The timelines for this module (and any other additional modules) are still being considered and will be finalised based on the output of the co-design period. Where possible we will look to initiate pilots for additional benefits from April 2024 in line with the Checks Away From The Border pilot. Initially pilots of additional benefits may be limited in scope, for example working with businesses piloting the use of temperature control data to collect an initial data set to act as a baseline for equivalent assurance.

Evaluation Approach

Official oversight, verification and audit is critical in the pilot phase.

The high-level framework for the Checks Away From Border pilot, for example, could cover:

  1. supply chain information (where the products come from, how they are produced, by whom etc.);
  2. production assurance – rules/regulations for producers to uphold (auditing), sampling and testing of products etc;
  3. pre-arrival checks (for example at a hub in mainland Europe);
  4. assurance during transit – temperature trackers, digital seals etc;
  5. checks at destination (including who undertakes them and the qualifications they hold/training they have undertaken);
  6. relevant data utilisation and sharing to inform compliance levels and identify non-compliance.

The objective of pilots will be the evaluation of how the Trusted Trader can fulfil the assurances listed above to be able to access Accredited Trusted Trader Scheme benefits, while maintaining the required standards.

Information on how businesses can apply to take part will be released following publication of the Border Target Operating Model, through an Expression of Interest process which will run following publication of the final TOM. An extended period of co-design is anticipated, followed by the pilots which we expect to run for 6 to 12 months. The pilots will then be formally reviewed and a full scheme will follow if successful.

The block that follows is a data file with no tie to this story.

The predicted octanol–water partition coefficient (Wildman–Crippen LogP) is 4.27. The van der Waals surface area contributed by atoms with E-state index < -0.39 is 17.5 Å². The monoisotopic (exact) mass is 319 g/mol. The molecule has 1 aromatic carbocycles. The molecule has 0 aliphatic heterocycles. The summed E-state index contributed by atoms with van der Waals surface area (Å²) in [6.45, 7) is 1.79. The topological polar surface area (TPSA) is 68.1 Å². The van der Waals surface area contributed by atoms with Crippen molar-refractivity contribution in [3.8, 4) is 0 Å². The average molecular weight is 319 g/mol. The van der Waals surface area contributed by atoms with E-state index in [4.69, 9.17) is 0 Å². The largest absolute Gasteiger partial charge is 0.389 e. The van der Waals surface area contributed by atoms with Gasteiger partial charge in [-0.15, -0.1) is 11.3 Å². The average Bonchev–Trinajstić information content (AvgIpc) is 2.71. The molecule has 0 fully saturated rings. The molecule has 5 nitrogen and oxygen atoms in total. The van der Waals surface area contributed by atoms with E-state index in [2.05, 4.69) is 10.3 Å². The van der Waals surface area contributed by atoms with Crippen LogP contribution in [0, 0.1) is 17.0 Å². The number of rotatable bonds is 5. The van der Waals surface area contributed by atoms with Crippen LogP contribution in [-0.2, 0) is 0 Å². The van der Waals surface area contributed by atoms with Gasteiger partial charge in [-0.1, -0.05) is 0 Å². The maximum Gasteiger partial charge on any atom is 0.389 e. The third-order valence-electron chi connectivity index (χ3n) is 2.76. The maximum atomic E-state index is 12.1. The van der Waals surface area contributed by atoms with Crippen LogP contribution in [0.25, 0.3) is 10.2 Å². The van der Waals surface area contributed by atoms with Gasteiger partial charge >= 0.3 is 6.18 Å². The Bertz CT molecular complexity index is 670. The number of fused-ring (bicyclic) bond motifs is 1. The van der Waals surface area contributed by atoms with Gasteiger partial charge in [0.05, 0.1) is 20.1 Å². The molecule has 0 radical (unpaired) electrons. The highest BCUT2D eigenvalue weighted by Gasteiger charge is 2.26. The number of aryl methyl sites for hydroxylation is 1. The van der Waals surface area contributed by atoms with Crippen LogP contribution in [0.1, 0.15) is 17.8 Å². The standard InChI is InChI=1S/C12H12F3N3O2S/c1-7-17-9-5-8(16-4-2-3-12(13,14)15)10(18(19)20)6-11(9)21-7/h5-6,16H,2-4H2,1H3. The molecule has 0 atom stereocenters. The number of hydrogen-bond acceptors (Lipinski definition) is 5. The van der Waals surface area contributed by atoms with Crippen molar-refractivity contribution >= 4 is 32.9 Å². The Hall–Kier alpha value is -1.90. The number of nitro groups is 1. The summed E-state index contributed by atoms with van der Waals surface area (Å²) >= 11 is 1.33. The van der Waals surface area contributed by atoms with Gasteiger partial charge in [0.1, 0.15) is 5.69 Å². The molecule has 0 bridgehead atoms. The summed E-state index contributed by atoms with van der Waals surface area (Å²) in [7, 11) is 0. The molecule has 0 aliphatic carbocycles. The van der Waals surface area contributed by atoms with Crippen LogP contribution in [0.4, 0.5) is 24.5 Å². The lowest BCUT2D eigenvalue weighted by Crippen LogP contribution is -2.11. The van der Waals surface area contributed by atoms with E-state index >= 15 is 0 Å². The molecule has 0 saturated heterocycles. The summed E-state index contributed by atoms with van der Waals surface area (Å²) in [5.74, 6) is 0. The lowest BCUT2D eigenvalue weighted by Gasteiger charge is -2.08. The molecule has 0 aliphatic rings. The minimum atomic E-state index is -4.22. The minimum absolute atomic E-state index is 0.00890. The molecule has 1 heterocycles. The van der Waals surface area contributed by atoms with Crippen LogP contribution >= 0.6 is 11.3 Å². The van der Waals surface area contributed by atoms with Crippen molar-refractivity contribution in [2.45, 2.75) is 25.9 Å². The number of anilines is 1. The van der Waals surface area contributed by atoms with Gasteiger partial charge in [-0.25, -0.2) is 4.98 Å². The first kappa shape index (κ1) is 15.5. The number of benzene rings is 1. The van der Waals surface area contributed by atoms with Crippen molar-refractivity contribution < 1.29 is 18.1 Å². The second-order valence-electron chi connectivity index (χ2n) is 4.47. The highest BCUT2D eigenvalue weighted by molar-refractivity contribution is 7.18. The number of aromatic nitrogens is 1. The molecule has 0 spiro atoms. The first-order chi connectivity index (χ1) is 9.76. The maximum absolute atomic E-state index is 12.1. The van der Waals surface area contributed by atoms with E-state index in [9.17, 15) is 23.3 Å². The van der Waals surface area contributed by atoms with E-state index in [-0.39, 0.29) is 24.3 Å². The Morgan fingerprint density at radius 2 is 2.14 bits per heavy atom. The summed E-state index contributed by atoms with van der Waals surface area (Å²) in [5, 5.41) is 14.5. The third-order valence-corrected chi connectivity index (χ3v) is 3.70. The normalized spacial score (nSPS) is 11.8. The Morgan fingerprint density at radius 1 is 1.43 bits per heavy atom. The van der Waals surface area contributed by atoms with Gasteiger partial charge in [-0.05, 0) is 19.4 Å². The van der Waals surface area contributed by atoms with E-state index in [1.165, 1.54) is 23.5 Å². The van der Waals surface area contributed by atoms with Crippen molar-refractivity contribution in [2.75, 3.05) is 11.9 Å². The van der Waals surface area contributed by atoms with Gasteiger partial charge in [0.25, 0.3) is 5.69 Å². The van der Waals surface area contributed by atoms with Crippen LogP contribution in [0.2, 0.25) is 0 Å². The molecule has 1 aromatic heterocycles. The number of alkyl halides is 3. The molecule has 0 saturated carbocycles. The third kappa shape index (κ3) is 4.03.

These proposed Trusted Trader schemes will form an important part of a cross-Government approach to Trusted Trader schemes ensuring that they are both beneficial and accessible to industry.

6.8 High Risk Food and Feed of Non-Animal Origin (HRFNAO)

The controls for high risk food and feed of non-animal origin will align closely with those applied to animal products in the medium risk category. Designated Border Control Posts will continue to be published on GOV.UK, and the designation process will remain with the Food Standards Agency and Food Standards Scotland.

Governance of high risk food and feed of non-animal origin will broadly continue to be under the provisions set out in relevant regulations. Retained Regulation 2019/1793 (as amended) sets the temporary increase of official controls and emergency measures governing the entry into Great Britain of certain high risk food and feed of non-animal origin from certain countries. We will carry out a wider review to consider measures that will increase efficiencies in the listing of commodities under the Regulation, so that we can respond quickly to dynamic threats to the border. There will continue to be a legal requirement for the enhanced control measures to be regularly reviewed. The reviews will continue to be delivered through an enhanced risk analysis process by the Food Standards Agency and Food Standards Scotland and provide recommendations to Ministers to establish proportionate measures governing the entry into Great Britain of high risk food and feed of non-animal origin on a commodity and country of origin basis.

6.9 Importing Plants and Plant Products under the Border Target Operating Model

Risk categorisation

Under the new regime controls will be applied to goods proportionately based upon their risk categorisation. Regulated plants and plant products will be categorised into three main risk categories, low, medium and high. The higher the risk category the greater the assurance requirements imposed. There are goods which are not regulated at all, and some which pose such a threat that they are banned by default and may only be imported under a derogation or following specific risk assessment.